• Establishes the Validity and Reliability : Your methodology section should also include a discussion of the steps you took to ensure the validity and reliability of your measurements, which is crucial for establishing the overall quality of your research.

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Writing the Research Methodology Section of Your Thesis

thesis methodology diagram

This article explains the meaning of research methodology and the purpose and importance of writing a research methodology section or chapter for your thesis paper. It discusses what to include and not include in a research methodology section, the different approaches to research methodology that can be used, and the steps involved in writing a robust research methodology section.

What is a thesis research methodology?

A thesis research methodology explains the type of research performed, justifies the methods that you chose   by linking back to the literature review , and describes the data collection and analysis procedures. It is included in your thesis after the Introduction section . Most importantly, this is the section where the readers of your study evaluate its validity and reliability.

What should the research methodology section in your thesis include?

  • The aim of your thesis
  • An outline of the research methods chosen (qualitative, quantitative, or mixed methods)
  • Background and rationale for the methods chosen, explaining why one method was chosen over another
  • Methods used for data collection and data analysis
  • Materials and equipment used—keep this brief
  • Difficulties encountered during data collection and analysis. It is expected that problems will occur during your research process. Use this as an opportunity to demonstrate your problem-solving abilities by explaining how you overcame all obstacles. This builds your readers’ confidence in your study findings.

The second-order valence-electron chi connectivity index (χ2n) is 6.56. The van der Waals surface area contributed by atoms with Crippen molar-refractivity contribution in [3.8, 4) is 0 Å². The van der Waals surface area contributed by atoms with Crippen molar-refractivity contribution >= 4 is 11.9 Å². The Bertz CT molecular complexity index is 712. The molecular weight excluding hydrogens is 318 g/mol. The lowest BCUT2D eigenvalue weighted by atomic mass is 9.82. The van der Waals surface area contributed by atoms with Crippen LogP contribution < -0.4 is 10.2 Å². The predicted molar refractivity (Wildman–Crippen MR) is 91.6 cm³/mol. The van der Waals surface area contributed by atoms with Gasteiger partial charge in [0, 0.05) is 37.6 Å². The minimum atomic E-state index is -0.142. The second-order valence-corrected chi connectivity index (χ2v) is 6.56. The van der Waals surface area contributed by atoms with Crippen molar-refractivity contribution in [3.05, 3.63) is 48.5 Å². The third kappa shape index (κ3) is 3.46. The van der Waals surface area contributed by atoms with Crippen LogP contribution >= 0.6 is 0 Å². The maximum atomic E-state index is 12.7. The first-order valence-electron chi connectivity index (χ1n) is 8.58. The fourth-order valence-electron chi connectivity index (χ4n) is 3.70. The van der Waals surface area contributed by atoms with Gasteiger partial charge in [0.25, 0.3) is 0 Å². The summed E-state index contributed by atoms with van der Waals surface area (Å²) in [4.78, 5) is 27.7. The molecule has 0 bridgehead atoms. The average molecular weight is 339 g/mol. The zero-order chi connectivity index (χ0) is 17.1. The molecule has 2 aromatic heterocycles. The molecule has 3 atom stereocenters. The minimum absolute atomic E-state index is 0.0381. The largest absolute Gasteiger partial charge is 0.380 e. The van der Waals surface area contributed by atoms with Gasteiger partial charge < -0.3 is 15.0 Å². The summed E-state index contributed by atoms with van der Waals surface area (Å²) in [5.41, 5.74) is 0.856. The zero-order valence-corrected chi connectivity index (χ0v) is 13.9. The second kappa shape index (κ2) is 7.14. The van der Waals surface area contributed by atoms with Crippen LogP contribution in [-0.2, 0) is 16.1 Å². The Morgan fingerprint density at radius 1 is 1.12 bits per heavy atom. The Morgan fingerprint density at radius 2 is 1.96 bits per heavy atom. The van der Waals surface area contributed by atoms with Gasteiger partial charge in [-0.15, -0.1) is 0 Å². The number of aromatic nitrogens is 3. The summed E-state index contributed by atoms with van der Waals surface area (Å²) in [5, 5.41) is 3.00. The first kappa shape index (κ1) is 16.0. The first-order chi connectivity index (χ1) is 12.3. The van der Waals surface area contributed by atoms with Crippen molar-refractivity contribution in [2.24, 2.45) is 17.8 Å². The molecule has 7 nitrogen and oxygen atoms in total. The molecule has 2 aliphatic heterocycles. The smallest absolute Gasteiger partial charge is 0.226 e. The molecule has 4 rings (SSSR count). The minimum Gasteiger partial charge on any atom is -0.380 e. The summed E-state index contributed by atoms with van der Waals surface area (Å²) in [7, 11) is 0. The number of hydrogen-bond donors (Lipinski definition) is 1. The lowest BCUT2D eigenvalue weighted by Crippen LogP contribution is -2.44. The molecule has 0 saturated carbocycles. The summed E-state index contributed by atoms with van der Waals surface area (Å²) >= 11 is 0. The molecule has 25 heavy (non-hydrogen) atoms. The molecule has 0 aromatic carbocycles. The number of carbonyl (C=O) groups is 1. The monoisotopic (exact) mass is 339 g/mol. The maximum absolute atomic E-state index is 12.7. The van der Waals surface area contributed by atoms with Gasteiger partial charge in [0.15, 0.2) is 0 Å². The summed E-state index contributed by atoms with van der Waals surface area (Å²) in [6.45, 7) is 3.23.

• A brief evaluation of your research explaining whether your results were conclusive and whether your choice of methodology was effective in practice

What should not be included in the research methodology section of your thesis?

  • Irrelevant details, for example, an extensive review of methodologies (this belongs in the literature review section) or information that does not contribute to the readers’ understanding of your chosen methods
  • A description of basic procedures
  • Excessive details about materials and equipment used. If an extremely long and detailed list is necessary, add it as an appendix

Types of methodological approaches

The choice of which methodological approach to use depends on your field of research and your thesis question. Your methodology should establish a clear relationship with your thesis question and must also be supported by your  literature review . Types of methodological approaches include quantitative, qualitative, or mixed methods.